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Tuesday, October 11, 2005

Ed Koch's strategy

Ed Koch lambasts the New York Times and the Democratic party for their response to terrorism in general and George Bush's speech last week in particular. He makes some very good points, and the whole thing is well worth reading. He goes on to give some advice to the President on a particular strategy that he espouses:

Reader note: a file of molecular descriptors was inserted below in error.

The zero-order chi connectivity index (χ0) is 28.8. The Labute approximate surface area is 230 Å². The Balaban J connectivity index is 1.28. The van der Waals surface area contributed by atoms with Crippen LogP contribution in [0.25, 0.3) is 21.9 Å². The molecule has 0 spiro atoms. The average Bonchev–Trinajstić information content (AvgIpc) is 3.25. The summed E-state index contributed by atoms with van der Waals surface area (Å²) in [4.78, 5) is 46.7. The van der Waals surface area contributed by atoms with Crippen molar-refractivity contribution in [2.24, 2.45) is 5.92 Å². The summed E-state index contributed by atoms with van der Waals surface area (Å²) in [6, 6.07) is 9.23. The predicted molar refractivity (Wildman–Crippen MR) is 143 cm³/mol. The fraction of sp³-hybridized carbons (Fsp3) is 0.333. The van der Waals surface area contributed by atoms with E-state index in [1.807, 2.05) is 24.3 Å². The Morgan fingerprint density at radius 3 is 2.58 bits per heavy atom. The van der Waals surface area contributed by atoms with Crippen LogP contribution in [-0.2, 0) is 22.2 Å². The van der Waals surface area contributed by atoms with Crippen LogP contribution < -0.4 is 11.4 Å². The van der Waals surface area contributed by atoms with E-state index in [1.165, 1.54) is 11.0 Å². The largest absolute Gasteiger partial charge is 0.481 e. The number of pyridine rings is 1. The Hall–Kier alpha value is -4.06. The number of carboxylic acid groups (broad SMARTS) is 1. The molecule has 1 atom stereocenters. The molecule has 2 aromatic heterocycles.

I propose that we put the UN Security Council on notice that we will leave Iraq by the end of this year. My belief is that the UN, particularly France, Germany and Russia, knowing we will leave, will have a greater interest in maintaining peace in Iraq than we have, either a regional interest, e.g., Russia, Turkey, Saudi Arabia, Kuwait and Jordan; or a commercial interest -- oil and vendor contracts with Iraq -- e.g., Germany and France. They will then understand that it is in their interest to have us remain with them proportionately providing troops and sharing the costs of war. We should provide them with these choices. Indeed, whether they come in or not as a result of our threat of withdrawal, we will be strengthened on another front. As a result of our being in Iraq to the extent that the largest number of our worldwide forces -- 149,000 American soldiers -- are tied down, we are unable to be a vital threat to North Korea, Iran and Syria. Those countries believe that, because we are in Iraq and bereft of allies, we are a paper tiger whose demands and threats can be ignored with impunity.